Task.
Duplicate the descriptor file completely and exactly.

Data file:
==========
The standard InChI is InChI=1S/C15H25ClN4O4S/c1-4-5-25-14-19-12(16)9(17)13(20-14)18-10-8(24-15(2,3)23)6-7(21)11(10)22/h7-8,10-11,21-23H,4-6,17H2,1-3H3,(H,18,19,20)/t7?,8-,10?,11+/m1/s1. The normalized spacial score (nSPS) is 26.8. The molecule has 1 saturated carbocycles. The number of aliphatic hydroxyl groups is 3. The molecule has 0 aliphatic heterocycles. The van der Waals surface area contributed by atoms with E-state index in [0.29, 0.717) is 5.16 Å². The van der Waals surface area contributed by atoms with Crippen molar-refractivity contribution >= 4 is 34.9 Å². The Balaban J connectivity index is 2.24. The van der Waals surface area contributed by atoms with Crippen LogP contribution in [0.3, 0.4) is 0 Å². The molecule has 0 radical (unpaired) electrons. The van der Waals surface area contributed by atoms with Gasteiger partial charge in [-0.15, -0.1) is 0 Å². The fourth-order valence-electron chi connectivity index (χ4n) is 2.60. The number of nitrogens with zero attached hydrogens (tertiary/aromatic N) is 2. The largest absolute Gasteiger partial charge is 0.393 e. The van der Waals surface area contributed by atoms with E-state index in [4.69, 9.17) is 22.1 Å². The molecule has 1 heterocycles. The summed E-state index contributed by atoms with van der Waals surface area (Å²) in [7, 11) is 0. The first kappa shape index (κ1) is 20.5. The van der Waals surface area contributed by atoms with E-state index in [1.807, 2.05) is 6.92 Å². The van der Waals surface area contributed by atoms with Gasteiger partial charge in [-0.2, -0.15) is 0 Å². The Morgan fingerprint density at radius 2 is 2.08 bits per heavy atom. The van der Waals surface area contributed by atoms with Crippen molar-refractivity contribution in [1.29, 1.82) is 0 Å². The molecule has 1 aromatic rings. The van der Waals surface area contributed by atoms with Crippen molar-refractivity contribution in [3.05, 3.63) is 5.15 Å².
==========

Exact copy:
The standard InChI is InChI=1S/C15H25ClN4O4S/c1-4-5-25-14-19-12(16)9(17)13(20-14)18-10-8(24-15(2,3)23)6-7(21)11(10)22/h7-8,10-11,21-23H,4-6,17H2,1-3H3,(H,18,19,20)/t7?,8-,10?,11+/m1/s1. The normalized spacial score (nSPS) is 26.8. The molecule has 1 saturated carbocycles. The number of aliphatic hydroxyl groups is 3. The molecule has 0 aliphatic heterocycles. The van der Waals surface area contributed by atoms with E-state index in [0.29, 0.717) is 5.16 Å². The van der Waals surface area contributed by atoms with Crippen molar-refractivity contribution >= 4 is 34.9 Å². The Balaban J connectivity index is 2.24. The van der Waals surface area contributed by atoms with Crippen LogP contribution in [0.3, 0.4) is 0 Å². The molecule has 0 radical (unpaired) electrons. The van der Waals surface area contributed by atoms with Gasteiger partial charge in [-0.15, -0.1) is 0 Å². The fourth-order valence-electron chi connectivity index (χ4n) is 2.60. The number of nitrogens with zero attached hydrogens (tertiary/aromatic N) is 2. The largest absolute Gasteiger partial charge is 0.393 e. The van der Waals surface area contributed by atoms with E-state index in [4.69, 9.17) is 22.1 Å². The molecule has 1 heterocycles. The summed E-state index contributed by atoms with van der Waals surface area (Å²) in [7, 11) is 0. The first kappa shape index (κ1) is 20.5. The van der Waals surface area contributed by atoms with E-state index in [1.807, 2.05) is 6.92 Å². The van der Waals surface area contributed by atoms with Gasteiger partial charge in [-0.2, -0.15) is 0 Å². The Morgan fingerprint density at radius 2 is 2.08 bits per heavy atom. The van der Waals surface area contributed by atoms with Crippen molar-refractivity contribution in [1.29, 1.82) is 0 Å². The molecule has 1 aromatic rings. The van der Waals surface area contributed by atoms with Crippen molar-refractivity contribution in [3.05, 3.63) is 5.15 Å².